Electronics details

A project log for Solid state flow sensing using EIS

Investigations into a novel flow sensing technique to create tiny cheap flow sensors, all using electrical impedance spectroscopy.

Arthur AdmiraalArthur Admiraal 07/08/2016 at 13:010 Comments

foIn this log, let's examine the electronics of the Rapid Impedance Spectroscopy Array, RISA.


Figure 1: Unpopulated PCBs showing board stackup.

RISA consists of 2 two-layer boards, which are connected by .1" headers. The reason for having two boards is that the electrode board couldn't have any solder joints on the bottom, because those could influence the flow and provide a path for current to flow to other than the electrode pads. Since I wanted all signal generation hardware to be through-hole for easy experimentation, I needed a separate PCB for that.

The electrode PCB (the bottom PCB in figure 1) contains 64 electrode pads at the backside, arranged in an 8 by 8 grid. On the topside, there are 4 4067 multiplexer IC's. These had to be surface mount to fit them on, and to not violate the no solder joint on bottom rule.

The signal generator PCB (the top PCB in figure 1) contains some analog electronics and some headers, in which a Teensy 3.2 is mounted, which does all the signal generation, measurement and contains the smarts of this project.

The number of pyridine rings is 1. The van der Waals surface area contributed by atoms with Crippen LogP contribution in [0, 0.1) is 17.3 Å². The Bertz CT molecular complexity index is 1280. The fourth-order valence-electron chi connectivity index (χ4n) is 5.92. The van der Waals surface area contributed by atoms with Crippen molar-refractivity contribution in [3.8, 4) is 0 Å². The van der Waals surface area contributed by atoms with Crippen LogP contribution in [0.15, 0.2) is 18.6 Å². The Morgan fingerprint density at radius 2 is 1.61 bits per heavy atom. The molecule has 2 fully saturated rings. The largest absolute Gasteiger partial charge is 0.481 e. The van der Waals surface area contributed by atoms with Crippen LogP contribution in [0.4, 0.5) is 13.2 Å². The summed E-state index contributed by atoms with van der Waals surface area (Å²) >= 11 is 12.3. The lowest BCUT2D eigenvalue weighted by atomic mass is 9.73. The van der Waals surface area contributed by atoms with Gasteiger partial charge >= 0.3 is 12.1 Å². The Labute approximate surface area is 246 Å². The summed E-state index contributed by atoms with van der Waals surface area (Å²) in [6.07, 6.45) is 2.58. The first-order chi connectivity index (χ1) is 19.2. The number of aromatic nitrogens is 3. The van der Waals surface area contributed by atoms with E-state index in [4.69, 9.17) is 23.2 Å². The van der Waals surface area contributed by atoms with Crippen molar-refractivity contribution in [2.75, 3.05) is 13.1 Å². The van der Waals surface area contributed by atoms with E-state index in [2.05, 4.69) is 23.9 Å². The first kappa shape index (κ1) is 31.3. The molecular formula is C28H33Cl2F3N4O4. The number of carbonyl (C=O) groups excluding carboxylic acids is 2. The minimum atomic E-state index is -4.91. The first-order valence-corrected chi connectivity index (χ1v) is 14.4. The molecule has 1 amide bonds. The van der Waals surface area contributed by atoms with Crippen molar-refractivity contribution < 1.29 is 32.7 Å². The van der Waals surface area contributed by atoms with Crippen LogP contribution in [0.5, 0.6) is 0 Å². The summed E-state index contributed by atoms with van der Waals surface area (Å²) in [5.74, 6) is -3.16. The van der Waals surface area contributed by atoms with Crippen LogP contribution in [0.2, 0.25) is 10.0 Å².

I will go into more detail about how this is mounted in the log about the mechanical side of the project, and the construction process can be found in the build instructions section in due time.

What it does

I have been mentioning Electrochemical Impedance Spectroscopy a lot, but what is it exactly?

Simply put, EIS is a technique where you measure the impedance of a sample over a certain frequency range. This data, called an impedance spectrum, can then be used in a number of ways. It can either be used to characterise electrical systems, such as filters, but it also has applications to find the chemical composition of a sample. EIS is used as a non-intrusive way to measure fat content in people's legs for example.

But what is impedance? For this project you only need to know a few things about it:

This is a gross simplification. I recommend watching this video for getting a more thorough understanding of the concept.

At its core, RISA switches two electrodes in its array to an AC signal output and ground, and measures the resulting current. It then repeats this process for various frequencies to obtain an impedance spectrum. It also has control over the stepper motor driving the linear slider on which it is mounted, so that it can influence the flow speed and gather impedance spectra for various amounts of flow.

How it does it

The array

RISA will only ever need to collect impedance spectra between adjacent electrodes, and only horizontally or vertically. So when electrode that I've highlighted green in figure 2 is in use, the only other electrodes that can be used are the ones that I've highlighted red.